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Symptomatic spinal epidural collections after lumbar puncture in children.

BACKGROUND AND PURPOSE: Complications from lumbar puncture (LP) include headache; mild puncture-site pain; and, rarely, subdural, epidural, or subarachnoid hemorrhage. In infants, asymptomatic leakage of CSF documented with ultrasound is common. We report the MR imaging findings and clinical course of 25 symptomatic patients with spinal epidural collections after LP.

MATERIALS AND METHODS: MR imaging and clinical records of 25 children with new symptoms following LP were retrospectively reviewed.

RESULTS: All patients had abnormal dorsal spinal epidural collections. Signal-intensity characteristics of the collections were most commonly isointense to CSF on all pulse sequences. Significant anterior displacement of the dura with effacement of the subarachnoid space was frequently noted. All patients had fluid surrounding small foci of epidural fat, elevating them from their native interspinous fossa, resulting in a "floating" appearance. Eighteen collections involved the thoracic and lumbar spine; 4 involved the thoracic, lumbar, and sacral spine; 2 extended from the lumbar to the cervical level; and 1 was isolated to the lumbar spine. Five patients had follow-up MR imaging showing complete resolution of collections. The size of the collections was not directly related to the number of puncture attempts. Clinical symptoms resolved with time in all patients with conservative management.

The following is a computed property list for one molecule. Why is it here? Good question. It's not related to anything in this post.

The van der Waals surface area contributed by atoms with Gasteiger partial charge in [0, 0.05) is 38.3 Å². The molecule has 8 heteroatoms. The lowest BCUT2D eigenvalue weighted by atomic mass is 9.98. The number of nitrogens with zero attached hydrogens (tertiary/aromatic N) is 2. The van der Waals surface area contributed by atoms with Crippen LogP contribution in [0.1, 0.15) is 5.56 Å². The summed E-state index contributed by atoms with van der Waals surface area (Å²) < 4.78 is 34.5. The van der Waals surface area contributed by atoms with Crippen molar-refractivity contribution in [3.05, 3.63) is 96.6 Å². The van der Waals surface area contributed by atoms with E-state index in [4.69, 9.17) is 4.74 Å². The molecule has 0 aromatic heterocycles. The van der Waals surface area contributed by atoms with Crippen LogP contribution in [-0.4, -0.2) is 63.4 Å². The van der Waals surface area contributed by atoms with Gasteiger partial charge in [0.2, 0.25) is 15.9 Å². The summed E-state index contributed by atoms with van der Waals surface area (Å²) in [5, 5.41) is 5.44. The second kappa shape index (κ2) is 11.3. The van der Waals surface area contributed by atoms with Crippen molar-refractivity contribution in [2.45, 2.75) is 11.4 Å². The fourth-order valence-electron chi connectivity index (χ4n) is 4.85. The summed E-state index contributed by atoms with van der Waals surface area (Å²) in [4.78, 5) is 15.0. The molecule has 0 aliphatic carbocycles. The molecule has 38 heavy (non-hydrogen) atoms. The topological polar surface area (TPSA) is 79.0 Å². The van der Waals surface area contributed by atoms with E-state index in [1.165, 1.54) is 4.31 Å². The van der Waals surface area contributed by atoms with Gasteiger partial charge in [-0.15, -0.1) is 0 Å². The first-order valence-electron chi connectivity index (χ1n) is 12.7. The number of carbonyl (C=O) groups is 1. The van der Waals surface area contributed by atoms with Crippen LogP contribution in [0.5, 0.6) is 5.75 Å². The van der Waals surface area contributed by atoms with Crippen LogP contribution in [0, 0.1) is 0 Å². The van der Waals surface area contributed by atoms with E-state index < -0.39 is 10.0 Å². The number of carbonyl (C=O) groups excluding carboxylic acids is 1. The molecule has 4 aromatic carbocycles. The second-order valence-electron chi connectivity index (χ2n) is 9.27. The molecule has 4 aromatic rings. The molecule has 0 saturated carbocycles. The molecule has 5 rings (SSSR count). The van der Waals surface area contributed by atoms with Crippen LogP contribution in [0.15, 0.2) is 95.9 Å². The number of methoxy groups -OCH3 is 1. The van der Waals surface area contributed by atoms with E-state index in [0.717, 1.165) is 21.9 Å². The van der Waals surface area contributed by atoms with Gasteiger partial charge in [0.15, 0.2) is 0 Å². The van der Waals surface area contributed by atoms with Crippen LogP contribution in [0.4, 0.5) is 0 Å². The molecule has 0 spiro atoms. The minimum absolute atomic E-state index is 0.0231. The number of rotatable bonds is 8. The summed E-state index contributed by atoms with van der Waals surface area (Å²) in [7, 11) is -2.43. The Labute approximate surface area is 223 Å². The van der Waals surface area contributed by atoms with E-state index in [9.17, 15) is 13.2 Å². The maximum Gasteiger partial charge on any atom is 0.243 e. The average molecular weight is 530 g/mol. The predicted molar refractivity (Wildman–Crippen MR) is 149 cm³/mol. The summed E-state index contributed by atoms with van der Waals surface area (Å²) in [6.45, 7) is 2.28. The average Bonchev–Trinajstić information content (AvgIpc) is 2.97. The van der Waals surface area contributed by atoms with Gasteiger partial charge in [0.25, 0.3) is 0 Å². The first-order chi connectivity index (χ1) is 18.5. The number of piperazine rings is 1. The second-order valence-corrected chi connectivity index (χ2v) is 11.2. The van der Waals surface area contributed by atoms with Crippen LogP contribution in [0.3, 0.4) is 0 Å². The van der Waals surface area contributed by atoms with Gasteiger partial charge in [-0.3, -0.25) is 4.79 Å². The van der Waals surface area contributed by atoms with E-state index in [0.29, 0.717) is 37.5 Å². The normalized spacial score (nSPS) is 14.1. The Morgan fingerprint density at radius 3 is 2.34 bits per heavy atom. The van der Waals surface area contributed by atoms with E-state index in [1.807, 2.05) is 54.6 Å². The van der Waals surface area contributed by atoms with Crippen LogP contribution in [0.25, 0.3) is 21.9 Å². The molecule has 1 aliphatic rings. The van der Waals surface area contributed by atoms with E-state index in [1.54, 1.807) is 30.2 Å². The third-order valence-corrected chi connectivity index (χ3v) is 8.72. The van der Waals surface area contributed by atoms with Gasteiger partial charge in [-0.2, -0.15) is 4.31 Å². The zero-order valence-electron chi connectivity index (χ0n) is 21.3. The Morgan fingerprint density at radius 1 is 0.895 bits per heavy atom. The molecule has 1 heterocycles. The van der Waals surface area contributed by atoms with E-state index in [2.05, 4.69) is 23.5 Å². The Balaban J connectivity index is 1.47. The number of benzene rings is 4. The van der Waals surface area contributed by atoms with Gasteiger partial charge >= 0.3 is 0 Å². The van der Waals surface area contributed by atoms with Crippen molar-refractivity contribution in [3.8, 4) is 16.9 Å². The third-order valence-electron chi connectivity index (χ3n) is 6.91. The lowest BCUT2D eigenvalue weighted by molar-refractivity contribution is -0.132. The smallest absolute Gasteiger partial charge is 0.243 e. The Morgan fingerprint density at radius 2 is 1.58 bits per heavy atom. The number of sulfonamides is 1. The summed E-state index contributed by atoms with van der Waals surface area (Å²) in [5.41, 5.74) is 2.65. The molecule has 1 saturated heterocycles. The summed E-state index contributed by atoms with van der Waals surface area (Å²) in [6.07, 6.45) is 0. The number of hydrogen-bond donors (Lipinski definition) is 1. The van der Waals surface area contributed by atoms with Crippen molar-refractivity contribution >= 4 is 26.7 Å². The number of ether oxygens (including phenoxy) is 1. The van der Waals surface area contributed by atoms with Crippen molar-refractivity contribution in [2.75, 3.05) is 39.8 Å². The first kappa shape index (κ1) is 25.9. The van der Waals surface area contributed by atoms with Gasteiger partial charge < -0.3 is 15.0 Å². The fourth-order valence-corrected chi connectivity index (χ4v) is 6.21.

CONCLUSION: Symptomatic epidural fluid collections after LP are often extensive and may compromise the thecal sac. These collections are not usually the result of a difficult LP and have signal intensity characteristics most consistent with CSF leak rather than hemorrhage. Signs and symptoms typically resolve with time, without treatment and with no serious sequelae.

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